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  • #31
    Originally posted by Carl Schwamberg View Post
    Then they hold Alexandria.

    Unless the British forces have completely vaporized an Italian or Axis army must then move on to Suez to seal the deal. Assuming that can accomplised then what? are there significant resources in Egypt that will alleviate any of the Axis stratigic deficiencys? The oil at the head of the Persian Gulf is another 1000+ kilometers as the crow flies across a desert with no improved roads or ports.

    In terms of resources the Africa littoral was a stratigic dead end for Italy and the Axis in 1940-43. The best they could hope for would be the loss of the Nile Delta as such a blow to British national morale that a armistice could be had.
    Yes, and maybe pigs can fly!!
    'By Horse by Tram'.


    I was in when they needed 'em,not feeded 'em.
    " Youuu 'Orrible Lot!"

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    • #32
      Originally posted by Carl Schwamberg
      Then they hold Alexandria...
      Well,...with only 2 2/3 divs in Egypt in Sep the British would probably have to retreat from the Western Desert if Alaexandria falls to a 3 or 4 division attack. However, the Italian 10th Army crossing the frontier would have to push on with Trieste, Trento and the Babini Arm'd Grp as quickly as they could to effect a link up. The boys marching would have to follow up as quickly as possible.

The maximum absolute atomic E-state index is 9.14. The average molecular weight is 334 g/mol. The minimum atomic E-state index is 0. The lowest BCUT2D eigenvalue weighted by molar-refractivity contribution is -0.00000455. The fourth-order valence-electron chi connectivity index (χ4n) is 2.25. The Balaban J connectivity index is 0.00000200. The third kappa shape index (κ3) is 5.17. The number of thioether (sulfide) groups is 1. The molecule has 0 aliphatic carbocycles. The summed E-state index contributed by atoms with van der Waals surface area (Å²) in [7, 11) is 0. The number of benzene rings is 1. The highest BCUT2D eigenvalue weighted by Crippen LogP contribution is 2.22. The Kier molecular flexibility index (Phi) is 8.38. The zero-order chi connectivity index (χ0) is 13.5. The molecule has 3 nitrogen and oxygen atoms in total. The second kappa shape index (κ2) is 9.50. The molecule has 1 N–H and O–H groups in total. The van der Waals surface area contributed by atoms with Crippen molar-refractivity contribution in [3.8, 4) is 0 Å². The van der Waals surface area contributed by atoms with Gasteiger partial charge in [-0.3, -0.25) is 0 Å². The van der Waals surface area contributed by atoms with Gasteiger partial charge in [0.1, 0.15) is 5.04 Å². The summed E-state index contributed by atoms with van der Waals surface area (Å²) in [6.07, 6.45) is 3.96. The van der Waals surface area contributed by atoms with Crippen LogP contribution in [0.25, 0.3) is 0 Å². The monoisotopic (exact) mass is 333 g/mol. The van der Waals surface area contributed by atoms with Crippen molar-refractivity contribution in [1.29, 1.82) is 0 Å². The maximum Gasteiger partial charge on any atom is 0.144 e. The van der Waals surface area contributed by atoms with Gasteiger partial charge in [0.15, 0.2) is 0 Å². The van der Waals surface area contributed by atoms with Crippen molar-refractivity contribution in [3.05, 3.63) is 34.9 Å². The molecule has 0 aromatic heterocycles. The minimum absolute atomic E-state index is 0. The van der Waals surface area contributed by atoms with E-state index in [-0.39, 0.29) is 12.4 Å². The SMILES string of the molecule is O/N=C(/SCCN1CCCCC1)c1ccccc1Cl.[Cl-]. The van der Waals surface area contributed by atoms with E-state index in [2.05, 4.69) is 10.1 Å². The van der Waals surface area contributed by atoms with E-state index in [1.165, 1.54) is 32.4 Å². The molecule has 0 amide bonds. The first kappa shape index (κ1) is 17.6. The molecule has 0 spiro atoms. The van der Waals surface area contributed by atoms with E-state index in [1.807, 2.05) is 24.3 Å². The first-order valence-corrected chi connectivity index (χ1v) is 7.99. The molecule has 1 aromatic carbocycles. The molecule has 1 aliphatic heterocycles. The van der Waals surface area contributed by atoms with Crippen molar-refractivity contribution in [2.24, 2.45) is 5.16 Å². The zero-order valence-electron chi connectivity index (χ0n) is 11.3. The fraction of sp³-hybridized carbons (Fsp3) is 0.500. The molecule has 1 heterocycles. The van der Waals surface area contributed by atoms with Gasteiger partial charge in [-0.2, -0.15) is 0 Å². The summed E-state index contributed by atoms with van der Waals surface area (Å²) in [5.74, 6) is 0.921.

A successful landing at Alexandria would also have meant that the Italian navy defeated the eastern Mediterranean squadron (such as it was) and the advance from Libya could be supported by small scale seaborne supply drops of water, etc along the march route. With an army of 7-8 divisions based on Alexandria (plus a plethora of the small L3/35 and all the M11/39s that could be kept running) the next step is obvious.

      Originally posted by Carl Schwamberg
      ...Unless the British forces have completely vaporized an Italian or Axis army must then move on to Suez to seal the deal. Assuming that can accomplised then what? are there significant resources in Egypt that will alleviate any of the Axis stratigic deficiencys? The oil at the head of the Persian Gulf is another 1000+ kilometers as the crow flies across a desert with no improved roads or ports.
      The danger for the Italians would be after the landing when the fleet must support the invasion and the shipping is stuck stationary of the coast. By using hit and run raids, superior British seamanship and gunnery should take a heavy toll if the Mediterranean Fleet still has any teeth (which it should). If the British army cannot defeat the Italian forces at Alexandria before the army arrives from Libya it would probably have to retreat on Cairo and Suez. From there the British carry out the planned destruction of facilities and then retreat into the Sinai and up the Nile until reinforced for a counterattack.


      Originally posted by Carl Schwamberg
      In terms of resources the Africa littoral was a stratigic dead end for Italy and the Axis in 1940-43. The best they could hope for would be the loss of the Nile Delta as such a blow to British national morale that a armistice could be had.
      As long as Churchill is PM I doubt even the loss of lower Egypt would bring England to the peace table. If one reads the cabinet meeting notes from May 1940 onwards, the likelihood of the British making an accomodation with axis gets smaller and smaller with each passing day. By Sep, the pro-peace faction has lost that battle and with the threat of invasion greatly diminshed, reinforcements were on the way to Egypt. Besides, once Italy enters the war Suez is pretty well useless to the British except to support either Malta or Greece. With Malta lost, Greece neutral and Alexandria occupied, the loss of Suez is not a strategic catastrophe